Playing catch up? An exploration of supplementary work at home among Australian public servants

Cortis, N. and Powell, A. (2018) Playing catch up? An exploration of supplementary work at home among Australian public servants. Journal of Industrial Relations, 60 (4). pp. 538-559. ISSN 0022-1856

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Working at home has conventionally been understood as a formal, employer-sanctioned flexibility or ‘telework’ arrangement adopted primarily to promote work–life balance. However, work at home is now most commonly performed outside of normal working hours on an informal, ad hoc basis, to prepare for or catch up on tasks workers usually perform in the workplace. Scholarly assessment of this type of work has been sparse. To fill this gap, we undertook secondary analysis of a large data set, the Australian Public Service Employee Census, to explore the personal and organisational factors associated with middle-level managers regularly taking work home to perform outside of and in addition to their usual working hours. We conceptualise this as ‘supplementary work’. The analysis shows how supplementary work is a flexibility practice associated with high workloads and poor organisational supports for work–life balance, distinguishing it from other forms of home-based work. Whereas previous studies have not found gendered effects, we found women with caring responsibilities had higher odds of performing supplementary work. These findings expand understandings of contemporary flexibility practices and the factors that affect them, and underline the need for more nuanced theories of working at home. © 2018, Australian Labour and Employment Relations Association (ALERA), SAGE Publications Ltd, Los Angeles, London, New Delhi, Singapore and Washington DC.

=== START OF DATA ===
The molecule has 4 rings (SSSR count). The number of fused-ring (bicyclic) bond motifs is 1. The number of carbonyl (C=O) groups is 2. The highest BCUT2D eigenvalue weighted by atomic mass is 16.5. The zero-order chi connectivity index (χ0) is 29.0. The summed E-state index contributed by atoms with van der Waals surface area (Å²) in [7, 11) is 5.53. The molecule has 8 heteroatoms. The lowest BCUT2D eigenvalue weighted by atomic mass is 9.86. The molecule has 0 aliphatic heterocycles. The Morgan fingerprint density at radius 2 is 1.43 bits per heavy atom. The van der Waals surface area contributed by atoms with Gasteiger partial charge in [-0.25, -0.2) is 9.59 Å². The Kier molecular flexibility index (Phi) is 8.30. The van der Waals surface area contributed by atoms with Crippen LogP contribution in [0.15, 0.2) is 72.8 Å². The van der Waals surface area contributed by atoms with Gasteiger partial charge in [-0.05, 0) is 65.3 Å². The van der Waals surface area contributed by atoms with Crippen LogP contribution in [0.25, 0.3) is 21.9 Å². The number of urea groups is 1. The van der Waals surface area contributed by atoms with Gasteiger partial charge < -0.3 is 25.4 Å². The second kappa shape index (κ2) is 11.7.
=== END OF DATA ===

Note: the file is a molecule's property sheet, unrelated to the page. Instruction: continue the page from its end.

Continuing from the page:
Additional Information:cited By 0
Divisions:College of Social Science
ID Code:39961
Deposited On:27 Jan 2020 14:12

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